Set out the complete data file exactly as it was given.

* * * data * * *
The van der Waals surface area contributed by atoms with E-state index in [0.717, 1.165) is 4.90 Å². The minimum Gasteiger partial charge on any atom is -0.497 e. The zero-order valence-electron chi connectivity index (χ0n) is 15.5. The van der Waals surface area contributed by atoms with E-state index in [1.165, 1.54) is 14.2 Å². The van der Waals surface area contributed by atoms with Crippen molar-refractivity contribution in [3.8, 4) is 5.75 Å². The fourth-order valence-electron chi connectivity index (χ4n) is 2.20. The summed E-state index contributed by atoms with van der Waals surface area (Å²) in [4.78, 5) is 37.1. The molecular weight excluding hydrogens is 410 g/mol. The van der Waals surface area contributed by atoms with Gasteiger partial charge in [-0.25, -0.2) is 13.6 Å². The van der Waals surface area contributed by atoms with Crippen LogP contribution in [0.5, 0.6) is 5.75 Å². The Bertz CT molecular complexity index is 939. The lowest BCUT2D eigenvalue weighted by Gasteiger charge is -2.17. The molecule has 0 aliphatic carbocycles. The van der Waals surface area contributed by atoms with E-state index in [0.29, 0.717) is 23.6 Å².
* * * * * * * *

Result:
The van der Waals surface area contributed by atoms with E-state index in [0.717, 1.165) is 4.90 Å². The minimum Gasteiger partial charge on any atom is -0.497 e. The zero-order valence-electron chi connectivity index (χ0n) is 15.5. The van der Waals surface area contributed by atoms with E-state index in [1.165, 1.54) is 14.2 Å². The van der Waals surface area contributed by atoms with Crippen molar-refractivity contribution in [3.8, 4) is 5.75 Å². The fourth-order valence-electron chi connectivity index (χ4n) is 2.20. The summed E-state index contributed by atoms with van der Waals surface area (Å²) in [4.78, 5) is 37.1. The molecular weight excluding hydrogens is 410 g/mol. The van der Waals surface area contributed by atoms with Gasteiger partial charge in [-0.25, -0.2) is 13.6 Å². The van der Waals surface area contributed by atoms with Crippen LogP contribution in [0.5, 0.6) is 5.75 Å². The Bertz CT molecular complexity index is 939. The lowest BCUT2D eigenvalue weighted by Gasteiger charge is -2.17. The molecule has 0 aliphatic carbocycles. The van der Waals surface area contributed by atoms with E-state index in [0.29, 0.717) is 23.6 Å².